44. 44. Stochastic Gradient Boosting (Friedman, 2001) •  Boosting with any differentiable loss criterion ˆ •  General L( y, y ) F0 (x) = c00 •  υ = 0.1 ⇒ Sequential sampling For m = 1 to M { (cm , p m ) = arg min m c, p •  η = N 2 ∑ηL( y , F i m −1 i∈S m ( ) (x i ) + c ⋅ T (x i ; p)) Tm (x) = T (x; p m ) •  Tm (x) ⇒ Any “weak” learner N •  co = arg minc ∑i =1 L( yi , c) Fm (x) = Fm −1 (x) +υ ⋅ cm ⋅ Tm (x) υ } M write {(υ ⋅ cm ), Tm (x)}1 M •  {cm }1 ⇒ “shrunk” sequential partial regression coefficients –  Potential improvements? –  R package: gbm © 2013 G.Seni 2013 Strata Conference + Hadoop World 44
  45. 45. Stochastic Gradient Boosting LAD Regression – L !, ! = ! − ! •  More robust than ( y − F )2 •  Resistant to outliers in y …trees already providing resistance to outliers in x ! N F0 (x) = median{yi }1 For m = 1 to M { // Step1 : find Tm (x) ~ = sign ( y − F (x ) ) yi i m −1 i •  Note:  {R } J jm 1 –  Trees are fitted to pseudoresponse ( // Step2 : find coefficients ⇒ Can’t interpret interpret γˆ jm = median{yi − Fm −1 (x i )}1N  x i ∈R jm individual trees –  “shrunk” version of tree gets added to ensemble j = 1… J // Update expansion –  Original tree constants are overwritten © 2013 G.Seni N = J − terminal node LS - regression tree {~i , x i }1 y  Fm (x) = Fm −1 (x) + υ ⋅ ∑ γˆ jm I x i ∈ R jm J j =1 ( ) } 2013 Strata Conference + Hadoop World 45 )
  46. 46. Parallel vs. Sequential Ensembles 100 Target Functions Comparison (Popescu, 2005) Comparative RMS Error •  xxx_6_5%_P : 6 terminal nodes trees 5% samples without replacement Post-processing – i.e., using estimated “optimal” quadrature coefficients “Sequential” “Parallel” Bag RF Boost Seq_0.01_20%_P •  Seq_υ_η%_P : “Sequential” ensemble 6 terminal nodes trees υ : “memory” factor η % samples without replacement Post-processing Bag_6_5%_P RF_6_5%_P Seq_0.1_50%_P •  Sequential ISLE tend to perform better than parallel ones –  Consistent with results observed in classical Monte Carlo integration © 2013 G.Seni 2013 Strata Conference + Hadoop World 46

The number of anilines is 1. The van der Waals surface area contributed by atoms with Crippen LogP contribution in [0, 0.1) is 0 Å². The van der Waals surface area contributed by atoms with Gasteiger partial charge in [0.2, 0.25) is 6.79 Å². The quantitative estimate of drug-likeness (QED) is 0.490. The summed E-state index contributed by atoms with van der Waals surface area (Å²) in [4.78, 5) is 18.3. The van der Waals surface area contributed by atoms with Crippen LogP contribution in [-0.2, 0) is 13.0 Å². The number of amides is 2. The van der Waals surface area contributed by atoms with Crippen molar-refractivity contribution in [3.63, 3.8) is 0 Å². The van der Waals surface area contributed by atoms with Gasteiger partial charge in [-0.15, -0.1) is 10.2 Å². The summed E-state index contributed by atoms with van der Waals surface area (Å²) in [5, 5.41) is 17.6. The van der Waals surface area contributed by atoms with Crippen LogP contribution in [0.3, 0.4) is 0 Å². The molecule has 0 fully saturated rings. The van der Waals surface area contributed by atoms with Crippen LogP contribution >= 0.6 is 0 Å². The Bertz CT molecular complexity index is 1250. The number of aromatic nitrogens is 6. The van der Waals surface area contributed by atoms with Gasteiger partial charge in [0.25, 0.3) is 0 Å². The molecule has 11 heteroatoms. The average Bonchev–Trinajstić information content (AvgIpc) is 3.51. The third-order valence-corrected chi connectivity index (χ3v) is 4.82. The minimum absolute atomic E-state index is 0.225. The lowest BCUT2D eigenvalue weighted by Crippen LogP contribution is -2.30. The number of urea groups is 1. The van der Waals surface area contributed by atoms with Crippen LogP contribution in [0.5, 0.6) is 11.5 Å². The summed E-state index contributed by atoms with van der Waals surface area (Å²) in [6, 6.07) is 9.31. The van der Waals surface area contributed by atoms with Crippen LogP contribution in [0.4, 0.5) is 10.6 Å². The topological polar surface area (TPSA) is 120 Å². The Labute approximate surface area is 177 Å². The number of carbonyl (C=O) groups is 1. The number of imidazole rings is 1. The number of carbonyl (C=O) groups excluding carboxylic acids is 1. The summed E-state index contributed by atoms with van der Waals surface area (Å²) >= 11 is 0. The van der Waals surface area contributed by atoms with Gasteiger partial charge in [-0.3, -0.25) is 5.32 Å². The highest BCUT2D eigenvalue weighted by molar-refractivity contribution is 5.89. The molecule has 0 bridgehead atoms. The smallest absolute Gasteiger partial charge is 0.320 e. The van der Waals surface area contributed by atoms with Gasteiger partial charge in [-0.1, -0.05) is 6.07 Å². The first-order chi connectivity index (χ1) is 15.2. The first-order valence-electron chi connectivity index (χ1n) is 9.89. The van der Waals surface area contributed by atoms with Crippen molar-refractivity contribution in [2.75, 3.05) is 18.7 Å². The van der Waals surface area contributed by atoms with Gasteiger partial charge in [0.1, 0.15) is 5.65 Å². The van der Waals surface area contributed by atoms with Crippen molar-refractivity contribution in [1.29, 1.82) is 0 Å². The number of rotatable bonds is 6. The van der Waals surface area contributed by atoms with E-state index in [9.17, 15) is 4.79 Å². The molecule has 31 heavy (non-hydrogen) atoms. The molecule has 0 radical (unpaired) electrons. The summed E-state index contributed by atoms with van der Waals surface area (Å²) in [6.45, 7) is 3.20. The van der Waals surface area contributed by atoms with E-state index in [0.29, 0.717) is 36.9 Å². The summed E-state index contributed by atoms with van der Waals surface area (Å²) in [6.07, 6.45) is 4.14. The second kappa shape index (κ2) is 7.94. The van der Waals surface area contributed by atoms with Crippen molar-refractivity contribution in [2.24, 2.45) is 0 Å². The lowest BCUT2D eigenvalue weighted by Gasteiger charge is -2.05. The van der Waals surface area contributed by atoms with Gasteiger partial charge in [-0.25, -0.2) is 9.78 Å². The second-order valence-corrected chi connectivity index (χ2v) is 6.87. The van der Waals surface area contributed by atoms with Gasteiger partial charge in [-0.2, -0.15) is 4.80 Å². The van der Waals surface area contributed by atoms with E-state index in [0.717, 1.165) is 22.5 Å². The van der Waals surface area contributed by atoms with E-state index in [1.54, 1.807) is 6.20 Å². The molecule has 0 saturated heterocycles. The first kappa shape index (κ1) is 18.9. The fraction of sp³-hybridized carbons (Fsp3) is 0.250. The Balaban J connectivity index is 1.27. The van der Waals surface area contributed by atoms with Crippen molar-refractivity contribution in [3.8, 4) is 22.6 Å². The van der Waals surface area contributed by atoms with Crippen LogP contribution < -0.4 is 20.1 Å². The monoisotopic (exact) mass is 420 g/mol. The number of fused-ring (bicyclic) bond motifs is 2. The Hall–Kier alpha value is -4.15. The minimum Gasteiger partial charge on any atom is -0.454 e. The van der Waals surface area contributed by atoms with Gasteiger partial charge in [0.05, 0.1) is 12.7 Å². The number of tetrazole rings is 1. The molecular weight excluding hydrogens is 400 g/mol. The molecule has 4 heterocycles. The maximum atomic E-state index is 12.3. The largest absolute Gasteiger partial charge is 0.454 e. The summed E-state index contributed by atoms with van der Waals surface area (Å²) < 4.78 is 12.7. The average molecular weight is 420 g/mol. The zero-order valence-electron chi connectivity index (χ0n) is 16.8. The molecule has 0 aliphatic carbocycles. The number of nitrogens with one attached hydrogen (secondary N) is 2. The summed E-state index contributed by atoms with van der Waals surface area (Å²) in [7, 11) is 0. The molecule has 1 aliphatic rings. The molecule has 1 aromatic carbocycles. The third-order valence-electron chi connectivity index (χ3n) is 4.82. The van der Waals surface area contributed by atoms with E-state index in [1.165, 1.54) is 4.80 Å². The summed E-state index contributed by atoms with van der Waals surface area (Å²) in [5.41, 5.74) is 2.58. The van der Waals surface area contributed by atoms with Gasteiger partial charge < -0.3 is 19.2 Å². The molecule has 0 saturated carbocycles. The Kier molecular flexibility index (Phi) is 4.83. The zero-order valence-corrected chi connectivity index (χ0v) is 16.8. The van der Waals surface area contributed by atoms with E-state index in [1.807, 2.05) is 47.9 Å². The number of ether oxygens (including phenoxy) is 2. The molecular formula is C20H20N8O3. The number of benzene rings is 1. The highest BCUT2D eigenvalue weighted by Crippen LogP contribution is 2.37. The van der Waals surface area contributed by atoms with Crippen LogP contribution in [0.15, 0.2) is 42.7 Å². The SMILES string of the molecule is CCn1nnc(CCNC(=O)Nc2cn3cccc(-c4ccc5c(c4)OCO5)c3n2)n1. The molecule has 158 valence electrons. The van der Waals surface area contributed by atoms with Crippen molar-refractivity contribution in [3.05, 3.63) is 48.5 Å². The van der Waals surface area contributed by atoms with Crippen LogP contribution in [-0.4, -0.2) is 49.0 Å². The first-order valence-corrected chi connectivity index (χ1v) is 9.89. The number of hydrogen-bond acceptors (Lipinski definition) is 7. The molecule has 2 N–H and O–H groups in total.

47. 47. Rule Ensembles (Friedman & Popescu, 2005) J ˆ ˆ •  Trees as collection of conjunctive rules: Tm (x) = ∑ c jm I (x ∈ R jm ) j =1 R1 27 R4 15 R2 ⇒ R5 15 22 x1 r2 (x) = I ( x1 > 22) ⋅ I (0 ≤ x2 ≤ 27) r3 (x) = I (15 < x1 ≤ 22) ⋅ I (0 ≤ x2 ) R4 ⇒ r4 (x) = I (0 ≤ x1 ≤ 15) ⋅ I ( x2 > 15) R5 ⇒ x2 r1 (x) = I ( x1 > 22) ⋅ I ( x2 > 27) R3 ⇒ R3 ˆ y R2 R1 ⇒ r5 (x) = I (0 ≤ x1 ≤ 15) ⋅ I (0 ≤ x2 ≤ 15) –  These simple rules, rm (x) ∈ {0,1} can be used as base learners , –  Main motivation is interpretability © 2013 G.Seni 2013 Strata Conference + Hadoop World 47
  48. 48. Rule Ensembles ISLE Procedure •  Rule-based model: F (x) = a0 + ∑ am rm (x) m –  Still a piecewise constant model ⇒ complement the non-linear rules with purely linear terms: •  Fitting –  Step 1: derive rules from tree ensemble (shortcut) •  Tree size controls rule “complexity” (interaction order) –  Step 2: fit coefficients using linear regularized procedure: ( N P K ˆ ˆ ({ak },{b j }) = arg min ∑ L yi , F x; {ak }0 , {b j }1 {ak },{b j } © 2013 G.Seni i=1 ( )) +!!! ⋅ 2013 Strata Conference + Hadoop World !(a) + !(b) ! 48
  49. 49. Boosting & Rule Ensembles Hands-on Exercise 2500 •  example.3.Diamonds Load and run 1500 Set working directory: use setwd() or with GUI •  2000 •  –  viewDiamondData.R –  fitModel_GBM.R 1000 –  fitModel_RE.R •  500 Absolute loss Navigate to directory: After class, go to: example.1.LinearBoundary 0 200 400 600 800 1000 Run fitModel_GBM.R Iteration © 2013 G.Seni 2013 Strata Conference + Hadoop World 49
  50. 50. Overview •  Motivation, In a Nutshell & Timeline •  Predictive Learning & Decision Trees •  Ensemble Methods Ø  Summary © 2013 G.Seni 2013 Strata Conference + Hadoop World 50
  51. 51. Summary •  Ensemble methods have been found to perform extremely well in a variety of problem domains •  Shown to have desirable statistical properties •  Latest ensemble research brings together important foundational strands of statistics •  Emphasis on accuracy but significant progress has been made on interpretability Go build Ensembles and keep in touch! © 2013 G.Seni 2013 Strata Conference + Hadoop World 51